I was prompted to recall today some of the lessons I learned from my firstborn son the first year we began to homeschool. Don’t we all have these? My most important lesson I learned was the snake lesson.
I had tried to do school at home . . . hey, in a FUN way . . . with my son for two weeks in August. I chose to do it then because I was eight months pregnant with child number four and wanted to “get a jump start” and have a rhythm going before I gave birth. Well, what ended up happening was I realized it wasn’t working and had to come up with Plan B. I always say having a newborn saved my son’s education! I just didn’t have time to hover and micromanage with a newborn, a one year old, a three year old and a five year old . . . LOL!
So, we slowly tested out some unit study books from time to time over most of the school year. Eric let me know what he was interested in, I would find a unit study book on it, and we would play around with the ideas in it together. Well, around April, he wanted to do a study on snakes. Well, I couldn’t find a unit study on snakes, but since we had done a couple of them, I felt I was up to the task of putting one together myself. Although the newborn was now about seven months old, with four young ones, it still took effort to carve out the time to put something like that together.
So, we started off by going to the library and finding a bunch of books about snakes that I could use as fodder. I also gathered whatever we had at home. By this time, we had quite the stack. Well, it took me two weeks before I was able to find a weekend to put it altogether. In the meantime, Eric had been going through that stack of books. He was a non-reader, but he would ask me a lot of questions about what he was seeing, or ask me to read certain blurbs.
Well, the weekend came and boy did I put one great unit study together. It would last five days and Eric was so excited he could barely contain himself Sunday night. Monday morning came and he was there with bells on, eager to jump right in. How wonderful to have such an enthusiastic “student”, ready to be fed. So, I began with my first lesson. Immediately, Eric’s face fell.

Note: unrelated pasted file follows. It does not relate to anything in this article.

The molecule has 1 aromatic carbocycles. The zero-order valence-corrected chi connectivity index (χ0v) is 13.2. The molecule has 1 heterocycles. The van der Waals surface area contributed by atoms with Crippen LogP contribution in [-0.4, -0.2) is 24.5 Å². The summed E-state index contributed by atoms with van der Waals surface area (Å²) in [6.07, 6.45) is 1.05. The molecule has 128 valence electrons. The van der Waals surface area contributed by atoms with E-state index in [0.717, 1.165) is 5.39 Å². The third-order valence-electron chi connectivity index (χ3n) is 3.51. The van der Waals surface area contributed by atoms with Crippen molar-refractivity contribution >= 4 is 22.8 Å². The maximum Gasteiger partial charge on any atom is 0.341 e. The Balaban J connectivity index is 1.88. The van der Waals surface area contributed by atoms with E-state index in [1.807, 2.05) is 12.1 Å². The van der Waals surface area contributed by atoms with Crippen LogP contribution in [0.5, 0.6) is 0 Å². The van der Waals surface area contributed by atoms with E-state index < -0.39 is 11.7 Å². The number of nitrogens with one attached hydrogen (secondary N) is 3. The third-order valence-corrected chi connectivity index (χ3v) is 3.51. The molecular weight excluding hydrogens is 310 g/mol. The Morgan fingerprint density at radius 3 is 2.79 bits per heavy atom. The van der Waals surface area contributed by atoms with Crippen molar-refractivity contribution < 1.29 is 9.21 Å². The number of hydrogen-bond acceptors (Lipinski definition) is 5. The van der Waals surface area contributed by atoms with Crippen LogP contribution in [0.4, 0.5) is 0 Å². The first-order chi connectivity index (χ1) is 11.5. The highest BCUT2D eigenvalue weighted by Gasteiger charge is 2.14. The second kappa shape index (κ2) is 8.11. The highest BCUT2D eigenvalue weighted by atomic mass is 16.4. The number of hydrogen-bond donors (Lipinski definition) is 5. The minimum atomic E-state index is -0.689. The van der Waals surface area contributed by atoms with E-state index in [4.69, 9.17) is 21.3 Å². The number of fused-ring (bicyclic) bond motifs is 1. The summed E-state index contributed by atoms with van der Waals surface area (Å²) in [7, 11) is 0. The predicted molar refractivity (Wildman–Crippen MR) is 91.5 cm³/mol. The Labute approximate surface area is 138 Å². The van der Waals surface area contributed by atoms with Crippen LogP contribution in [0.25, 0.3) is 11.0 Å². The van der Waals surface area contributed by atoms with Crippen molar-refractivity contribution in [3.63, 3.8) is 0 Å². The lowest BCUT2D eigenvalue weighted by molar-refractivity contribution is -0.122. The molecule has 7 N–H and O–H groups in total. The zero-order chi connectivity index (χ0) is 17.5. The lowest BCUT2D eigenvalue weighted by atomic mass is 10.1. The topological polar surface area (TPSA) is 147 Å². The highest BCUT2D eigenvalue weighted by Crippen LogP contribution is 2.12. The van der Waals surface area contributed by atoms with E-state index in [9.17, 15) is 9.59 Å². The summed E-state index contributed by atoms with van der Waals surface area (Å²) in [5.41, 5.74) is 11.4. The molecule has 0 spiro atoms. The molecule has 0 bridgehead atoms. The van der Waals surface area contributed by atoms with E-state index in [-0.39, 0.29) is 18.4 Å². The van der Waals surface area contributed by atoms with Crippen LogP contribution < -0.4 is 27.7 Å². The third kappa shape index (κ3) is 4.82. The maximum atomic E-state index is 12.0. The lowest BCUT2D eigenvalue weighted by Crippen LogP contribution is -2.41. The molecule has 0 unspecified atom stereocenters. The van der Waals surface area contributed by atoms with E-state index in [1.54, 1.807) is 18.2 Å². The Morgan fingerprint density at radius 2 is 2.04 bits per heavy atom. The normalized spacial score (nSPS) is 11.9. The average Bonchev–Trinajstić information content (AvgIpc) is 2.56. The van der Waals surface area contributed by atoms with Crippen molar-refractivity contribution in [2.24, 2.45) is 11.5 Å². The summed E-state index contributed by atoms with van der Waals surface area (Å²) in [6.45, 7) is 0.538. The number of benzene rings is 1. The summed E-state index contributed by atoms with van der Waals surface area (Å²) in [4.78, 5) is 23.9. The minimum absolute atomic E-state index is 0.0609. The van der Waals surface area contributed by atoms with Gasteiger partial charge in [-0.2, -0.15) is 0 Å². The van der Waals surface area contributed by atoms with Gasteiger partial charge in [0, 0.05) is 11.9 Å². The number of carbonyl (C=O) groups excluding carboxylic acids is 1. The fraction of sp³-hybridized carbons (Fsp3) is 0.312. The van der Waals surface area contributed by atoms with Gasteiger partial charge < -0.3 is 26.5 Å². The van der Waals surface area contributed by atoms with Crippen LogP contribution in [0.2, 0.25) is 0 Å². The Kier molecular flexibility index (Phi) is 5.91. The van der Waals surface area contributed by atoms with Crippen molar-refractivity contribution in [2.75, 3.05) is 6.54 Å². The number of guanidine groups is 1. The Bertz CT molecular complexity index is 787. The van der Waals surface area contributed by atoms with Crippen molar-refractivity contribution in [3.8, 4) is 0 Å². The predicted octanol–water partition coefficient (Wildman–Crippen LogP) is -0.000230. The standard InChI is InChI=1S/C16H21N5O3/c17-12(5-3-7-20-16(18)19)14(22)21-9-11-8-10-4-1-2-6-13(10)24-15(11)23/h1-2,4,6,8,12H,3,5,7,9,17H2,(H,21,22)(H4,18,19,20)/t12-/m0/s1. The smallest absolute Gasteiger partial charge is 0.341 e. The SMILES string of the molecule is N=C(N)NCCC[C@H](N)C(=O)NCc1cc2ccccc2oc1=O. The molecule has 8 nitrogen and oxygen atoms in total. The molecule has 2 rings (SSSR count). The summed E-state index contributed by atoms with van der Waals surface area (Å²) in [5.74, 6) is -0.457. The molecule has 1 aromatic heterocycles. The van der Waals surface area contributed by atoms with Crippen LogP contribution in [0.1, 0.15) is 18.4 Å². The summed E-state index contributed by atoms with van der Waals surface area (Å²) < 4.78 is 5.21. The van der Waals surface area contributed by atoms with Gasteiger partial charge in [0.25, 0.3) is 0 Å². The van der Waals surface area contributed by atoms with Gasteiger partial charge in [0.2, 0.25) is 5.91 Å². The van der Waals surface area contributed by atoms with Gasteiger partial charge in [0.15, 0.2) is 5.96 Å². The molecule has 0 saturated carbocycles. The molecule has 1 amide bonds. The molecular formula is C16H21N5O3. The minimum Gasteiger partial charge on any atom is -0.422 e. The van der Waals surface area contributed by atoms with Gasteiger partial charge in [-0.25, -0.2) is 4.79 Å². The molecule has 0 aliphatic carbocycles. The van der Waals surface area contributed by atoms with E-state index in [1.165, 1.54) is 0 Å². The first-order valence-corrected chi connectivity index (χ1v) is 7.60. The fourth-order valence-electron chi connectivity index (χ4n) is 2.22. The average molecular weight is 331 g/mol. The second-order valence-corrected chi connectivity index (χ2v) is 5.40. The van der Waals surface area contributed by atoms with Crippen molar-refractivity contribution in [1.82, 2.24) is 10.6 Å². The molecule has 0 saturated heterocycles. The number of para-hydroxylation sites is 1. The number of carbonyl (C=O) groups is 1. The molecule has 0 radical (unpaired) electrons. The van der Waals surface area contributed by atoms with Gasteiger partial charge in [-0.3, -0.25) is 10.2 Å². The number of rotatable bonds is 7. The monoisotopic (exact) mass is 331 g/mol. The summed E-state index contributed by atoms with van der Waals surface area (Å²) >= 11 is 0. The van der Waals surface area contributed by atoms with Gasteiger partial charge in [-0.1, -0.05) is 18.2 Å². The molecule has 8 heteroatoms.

“What’s wrong?” I quieried.
“I already know that!” he lamented.
“What do you mean?” I asked incredulously.
“I already know it, I mean,” he insisted.
“No problem, we’ll just skip to the next part,” I concluded.
“I already know that, too!” he cried at this point.
So, I decided to share with him all that I was going to teach him, and he realized that he knew everything already from his going through the resources before I was able to get to them. He was interested in doing a couple of the craft projects, but so ended my fabulous unit study.
Ah, but wait, I noticed that he knew everything you never wanted to know about cobras and pythons and constrictors, but nothing about rattlesnakes and vipers!
“How about I teach you about those?” I questioned.
“No, thanks. I’m not interested in rattlesnakes or vipers,” he calmly pointed out.
“Yeah, but you didn’t tell me that, and I prepared it, and you don’t know it, so how about I teach it,” I insisted.
Well, I was about to go into a tirade about all the time and energy I put into it, and by golly, he was going to learn about rattlesnakes and vipers, but then, a sudden idea entered my mind and turned the learning experience from him to me. Something urged me to go ahead and teach him one concept about what he didn’t want to learn about. Just one. So, I decided to teach him why a pit viper is called a pit viper. He listened, and we went on our merry ways through the day.
Before going to bed, I asked him why a pit viper is called a pit viper. He couldn’t remember. I rehearsed to him again the reason. We then had a long discussion about all the things I never wanted to know about cobras, pythons and constrictors for a good 30 minutes. The next day, I asked Eric why a pit viper is called a pit viper. Couldn’t remember. Repeat, try again. Repeat, try again. All to no avail. And yet, a month later, a year later, that boy could tell you all the types of cobras, what country they lived in, if they were venomous, how they gave birth to their young, etc. as well as about constrictors and pythons.
Lesson for Mom: I can put lots and lots of energy and time into preparing “the perfect lesson”, and if he’s not interested in learning it, it is all for nothing. Being a person who had chosen to raise a large family close in age, time was valuable. Why would I waste my precious time, let alone weaken my relationship with my child as we battled over his willingness to listen to my lessons?
It was right after this point that unschooling completely took over how Eric pursued his learning world.
Eric at 5